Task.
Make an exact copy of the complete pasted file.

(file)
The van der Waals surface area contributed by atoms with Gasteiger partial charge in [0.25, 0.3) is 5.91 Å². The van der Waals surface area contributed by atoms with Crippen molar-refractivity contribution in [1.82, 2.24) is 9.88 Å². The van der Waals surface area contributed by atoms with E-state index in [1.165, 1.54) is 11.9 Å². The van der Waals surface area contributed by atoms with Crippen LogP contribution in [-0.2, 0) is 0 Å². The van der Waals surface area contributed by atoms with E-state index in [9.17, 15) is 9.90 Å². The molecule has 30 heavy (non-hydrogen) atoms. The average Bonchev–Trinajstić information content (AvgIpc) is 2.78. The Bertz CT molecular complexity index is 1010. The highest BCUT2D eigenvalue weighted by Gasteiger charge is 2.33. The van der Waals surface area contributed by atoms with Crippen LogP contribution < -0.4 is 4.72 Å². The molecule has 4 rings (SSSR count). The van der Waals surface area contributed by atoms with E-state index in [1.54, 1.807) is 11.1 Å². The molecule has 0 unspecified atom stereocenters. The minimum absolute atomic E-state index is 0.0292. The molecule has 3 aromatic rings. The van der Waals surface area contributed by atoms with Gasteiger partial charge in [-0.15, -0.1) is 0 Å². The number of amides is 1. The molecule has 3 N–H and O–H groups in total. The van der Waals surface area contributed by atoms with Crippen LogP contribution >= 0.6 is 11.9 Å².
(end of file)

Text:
The van der Waals surface area contributed by atoms with Gasteiger partial charge in [0.25, 0.3) is 5.91 Å². The van der Waals surface area contributed by atoms with Crippen molar-refractivity contribution in [1.82, 2.24) is 9.88 Å². The van der Waals surface area contributed by atoms with E-state index in [1.165, 1.54) is 11.9 Å². The van der Waals surface area contributed by atoms with Crippen LogP contribution in [-0.2, 0) is 0 Å². The van der Waals surface area contributed by atoms with E-state index in [9.17, 15) is 9.90 Å². The molecule has 30 heavy (non-hydrogen) atoms. The average Bonchev–Trinajstić information content (AvgIpc) is 2.78. The Bertz CT molecular complexity index is 1010. The highest BCUT2D eigenvalue weighted by Gasteiger charge is 2.33. The van der Waals surface area contributed by atoms with Crippen LogP contribution < -0.4 is 4.72 Å². The molecule has 4 rings (SSSR count). The van der Waals surface area contributed by atoms with E-state index in [1.54, 1.807) is 11.1 Å². The molecule has 0 unspecified atom stereocenters. The minimum absolute atomic E-state index is 0.0292. The molecule has 3 aromatic rings. The van der Waals surface area contributed by atoms with Gasteiger partial charge in [-0.15, -0.1) is 0 Å². The number of amides is 1. The molecule has 3 N–H and O–H groups in total. The van der Waals surface area contributed by atoms with Crippen LogP contribution >= 0.6 is 11.9 Å².